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Thursday, May 21, 2009

Is it wrong to tell a student to "deal with it"?

Today among my four successive Cooking classes, there were three criers. All boys, all crying because someone said something mean to them in Korean. With none of them did I ever figure out the whole story or even learn who made the bad comment -- it was just a mess of blubbering tears and, at one point, a heated fistfight ending with me physically restraining a boy in a corner for 5 minutes. 

Which leads me to my quandary of the day: how do you (nicely) tell a child to get over it? I don't know if American kids are this emotional, but so many of my students here get upset about the slightest thing. 

Don't let him sit next to his friend in class? Sobbing.

Tell a girl she needs to wait in line to get stamps and not cut in front of everyone? Hysterics. 

Refuse to allow a student to run to the water fountain minutes into the period, after he just had a 15-minute break before class? Temper tantrum. 

And then there's the always-popular, "He said .... !" Well, I'm sorry if he was mean, truly I am, but one comment constantly reduces students to tears. Meanwhile I'm trying to run the rest of the class, and it's a struggle consoling one kid while simultaneously teaching a lesson to the other 14 students. It's just not possible. 

It's come to the point where we teachers can identify real tears -- when a student is genuinely upset about something -- versus those put on more for show than anything. I hope I don't sound like a terrible teacher to say that sometimes, when I can tell that it's more about presentation than actual emotion, I ignore the crier. He gets a pat on the back, a quick "Are you okay?" and then it's back to the lesson. 

What is it with children? I'd hate it if my kids acted this way, always whining and bursting into tears. Have students not learned to deal with emotion any other way? You try to tell a kid to walk away -- if someone is being mean, why are you still standing next to that person? -- but they'd rather sit on their chair and sulk. 

It gets frustrating. By last period today, I was so ready to run out of the classroom and dump these kids off at dinner. I don't know what it will take to toughen these students up but I hope it happens soon. There's enough to deal with just controlling 15 students for 45 minutes and hoping they learn something. I don't want to also be mopping up puddles of tears. 

-----

My day wasn't helped by the plethora of spoiled, hyperactive boys that are dominating classes this week. I told one boy three times, "Stand up and sit over there," trying to even out the tables.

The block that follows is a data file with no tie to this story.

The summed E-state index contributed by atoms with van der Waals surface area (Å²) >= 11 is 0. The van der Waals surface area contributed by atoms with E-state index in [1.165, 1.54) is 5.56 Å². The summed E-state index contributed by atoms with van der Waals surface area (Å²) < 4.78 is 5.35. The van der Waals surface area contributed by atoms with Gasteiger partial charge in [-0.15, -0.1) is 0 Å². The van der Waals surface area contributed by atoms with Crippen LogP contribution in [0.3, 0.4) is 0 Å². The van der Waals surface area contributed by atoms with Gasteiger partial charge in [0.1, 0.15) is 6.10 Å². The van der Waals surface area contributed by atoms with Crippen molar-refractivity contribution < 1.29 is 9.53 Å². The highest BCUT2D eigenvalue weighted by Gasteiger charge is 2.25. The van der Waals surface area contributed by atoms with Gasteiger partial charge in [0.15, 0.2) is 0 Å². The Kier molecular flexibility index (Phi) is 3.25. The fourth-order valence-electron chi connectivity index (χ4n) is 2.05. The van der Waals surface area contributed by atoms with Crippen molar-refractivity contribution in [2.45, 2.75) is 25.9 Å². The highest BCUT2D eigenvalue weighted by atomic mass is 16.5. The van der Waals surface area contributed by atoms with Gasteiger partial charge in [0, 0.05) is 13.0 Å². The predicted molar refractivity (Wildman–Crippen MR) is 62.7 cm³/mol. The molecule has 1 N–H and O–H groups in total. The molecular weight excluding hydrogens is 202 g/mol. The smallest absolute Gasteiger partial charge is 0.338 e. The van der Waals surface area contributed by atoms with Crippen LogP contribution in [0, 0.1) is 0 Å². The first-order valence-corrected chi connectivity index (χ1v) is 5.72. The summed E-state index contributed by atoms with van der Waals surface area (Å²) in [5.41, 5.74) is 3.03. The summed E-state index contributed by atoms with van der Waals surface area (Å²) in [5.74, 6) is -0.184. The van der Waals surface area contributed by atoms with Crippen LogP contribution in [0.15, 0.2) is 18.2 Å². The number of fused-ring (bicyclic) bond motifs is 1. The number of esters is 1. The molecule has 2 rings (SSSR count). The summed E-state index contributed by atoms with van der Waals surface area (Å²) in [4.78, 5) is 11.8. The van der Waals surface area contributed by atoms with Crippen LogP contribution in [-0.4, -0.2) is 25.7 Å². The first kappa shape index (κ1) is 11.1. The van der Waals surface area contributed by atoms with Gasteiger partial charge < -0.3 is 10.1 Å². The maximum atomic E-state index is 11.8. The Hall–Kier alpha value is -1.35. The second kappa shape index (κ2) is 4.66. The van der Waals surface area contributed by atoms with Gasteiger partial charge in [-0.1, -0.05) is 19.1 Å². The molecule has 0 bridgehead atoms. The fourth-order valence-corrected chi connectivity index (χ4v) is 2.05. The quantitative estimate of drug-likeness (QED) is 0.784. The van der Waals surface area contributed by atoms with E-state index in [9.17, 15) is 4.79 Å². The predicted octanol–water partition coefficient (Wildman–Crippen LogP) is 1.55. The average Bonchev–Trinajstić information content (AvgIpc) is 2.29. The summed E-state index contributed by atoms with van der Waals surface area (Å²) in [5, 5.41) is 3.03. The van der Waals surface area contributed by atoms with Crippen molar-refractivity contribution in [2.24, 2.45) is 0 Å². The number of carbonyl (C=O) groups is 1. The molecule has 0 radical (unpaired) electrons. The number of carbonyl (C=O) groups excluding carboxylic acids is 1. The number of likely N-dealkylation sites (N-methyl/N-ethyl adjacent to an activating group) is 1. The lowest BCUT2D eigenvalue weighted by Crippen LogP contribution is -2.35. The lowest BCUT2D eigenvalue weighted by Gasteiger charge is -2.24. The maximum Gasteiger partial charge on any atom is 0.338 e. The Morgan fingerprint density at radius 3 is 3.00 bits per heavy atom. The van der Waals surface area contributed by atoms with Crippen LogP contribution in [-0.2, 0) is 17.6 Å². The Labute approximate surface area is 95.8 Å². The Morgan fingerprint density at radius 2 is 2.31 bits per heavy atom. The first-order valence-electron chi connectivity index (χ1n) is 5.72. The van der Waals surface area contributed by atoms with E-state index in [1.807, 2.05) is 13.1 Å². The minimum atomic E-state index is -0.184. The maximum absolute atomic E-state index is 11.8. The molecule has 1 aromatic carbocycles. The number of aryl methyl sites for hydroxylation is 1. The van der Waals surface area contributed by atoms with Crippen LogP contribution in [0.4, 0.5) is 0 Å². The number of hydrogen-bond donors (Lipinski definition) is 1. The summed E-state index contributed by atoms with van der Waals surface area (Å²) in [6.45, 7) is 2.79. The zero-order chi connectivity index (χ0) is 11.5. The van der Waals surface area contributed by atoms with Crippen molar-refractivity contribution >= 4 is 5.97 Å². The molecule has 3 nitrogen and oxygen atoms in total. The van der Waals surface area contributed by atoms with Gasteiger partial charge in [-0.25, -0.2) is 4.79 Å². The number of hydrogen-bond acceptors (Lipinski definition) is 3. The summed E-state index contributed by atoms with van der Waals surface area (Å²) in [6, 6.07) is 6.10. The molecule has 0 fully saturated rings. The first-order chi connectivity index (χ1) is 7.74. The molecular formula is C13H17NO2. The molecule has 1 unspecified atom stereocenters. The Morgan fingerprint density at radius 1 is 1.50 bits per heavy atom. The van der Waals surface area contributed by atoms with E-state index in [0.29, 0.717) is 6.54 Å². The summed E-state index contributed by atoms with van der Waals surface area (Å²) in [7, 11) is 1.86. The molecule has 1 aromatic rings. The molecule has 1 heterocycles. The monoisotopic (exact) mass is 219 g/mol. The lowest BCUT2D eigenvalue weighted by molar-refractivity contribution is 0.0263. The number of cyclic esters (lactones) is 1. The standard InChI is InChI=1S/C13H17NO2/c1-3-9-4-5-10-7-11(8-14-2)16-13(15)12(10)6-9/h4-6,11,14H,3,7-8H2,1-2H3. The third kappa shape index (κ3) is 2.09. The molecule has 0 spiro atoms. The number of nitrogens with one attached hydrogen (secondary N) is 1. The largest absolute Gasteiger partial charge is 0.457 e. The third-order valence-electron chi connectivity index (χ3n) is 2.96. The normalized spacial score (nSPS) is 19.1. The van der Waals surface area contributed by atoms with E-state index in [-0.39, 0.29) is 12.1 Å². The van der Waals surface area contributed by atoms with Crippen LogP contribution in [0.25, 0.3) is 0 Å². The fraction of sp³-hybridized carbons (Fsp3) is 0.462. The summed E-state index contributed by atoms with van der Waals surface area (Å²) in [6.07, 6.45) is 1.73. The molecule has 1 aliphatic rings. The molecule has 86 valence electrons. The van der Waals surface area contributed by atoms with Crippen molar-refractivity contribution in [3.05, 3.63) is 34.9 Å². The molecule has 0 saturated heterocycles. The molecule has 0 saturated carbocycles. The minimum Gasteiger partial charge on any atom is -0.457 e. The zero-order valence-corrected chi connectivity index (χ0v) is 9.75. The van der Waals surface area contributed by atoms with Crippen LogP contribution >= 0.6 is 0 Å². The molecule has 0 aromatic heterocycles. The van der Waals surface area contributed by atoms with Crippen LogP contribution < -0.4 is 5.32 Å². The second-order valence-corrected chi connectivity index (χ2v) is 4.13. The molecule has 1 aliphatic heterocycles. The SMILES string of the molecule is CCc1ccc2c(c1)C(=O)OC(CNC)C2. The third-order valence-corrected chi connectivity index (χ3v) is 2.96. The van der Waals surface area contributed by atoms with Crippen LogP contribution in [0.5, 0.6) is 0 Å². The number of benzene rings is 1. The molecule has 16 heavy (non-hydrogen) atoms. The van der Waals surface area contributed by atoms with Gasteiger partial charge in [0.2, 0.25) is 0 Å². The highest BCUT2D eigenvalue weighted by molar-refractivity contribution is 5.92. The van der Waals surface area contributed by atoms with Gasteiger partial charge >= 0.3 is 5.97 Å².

He looked me right in the eyes and said, "No." Three times. 

Our students this week are from a wealthy school in Gangnam (south of the Han River) which explains why some of them have an entitled attitude. I just can't believe the nerve of a student to flat-out refuse to do what a teacher says.

*Sigh*

Tomorrow is Friday and this group goes home, then I'm working Saturday but with different students. Weekend, come quickly!

1 comment:

  1. Actually... I feel like my kids here have a far stiffer upper lip than the kids I had back in the states... on both ends of the economic spectrum. I always make the kids stand in line and very often throw a teacher glare at them from across the room here. My middle school kids in the states would whine about how they're not babies when I made them stand in line (which made them seem much more like babies to me).

    Ultimately, I don't think it's bad to tell a kid to get over it (because that's really what they need to do sometimes), but I don't know what age kids you deal with. With many kids who are really sensitive or whiny or whatnot, they haven't developed enough effective coping mechanisms. So... they either start crying or burst into some angry tantrum because they have no other method of dealing with their disappointment or what-have-you. Or their constant whining has worked positively for them in the past, so they've made it a habit.

    And I haven't had a kid say, "no" to me yet... but I have elementary school kids in a neighborhood that's very mixed, economically. And it doesn't take much to put some fear into their dear trembling little elementary school hearts.

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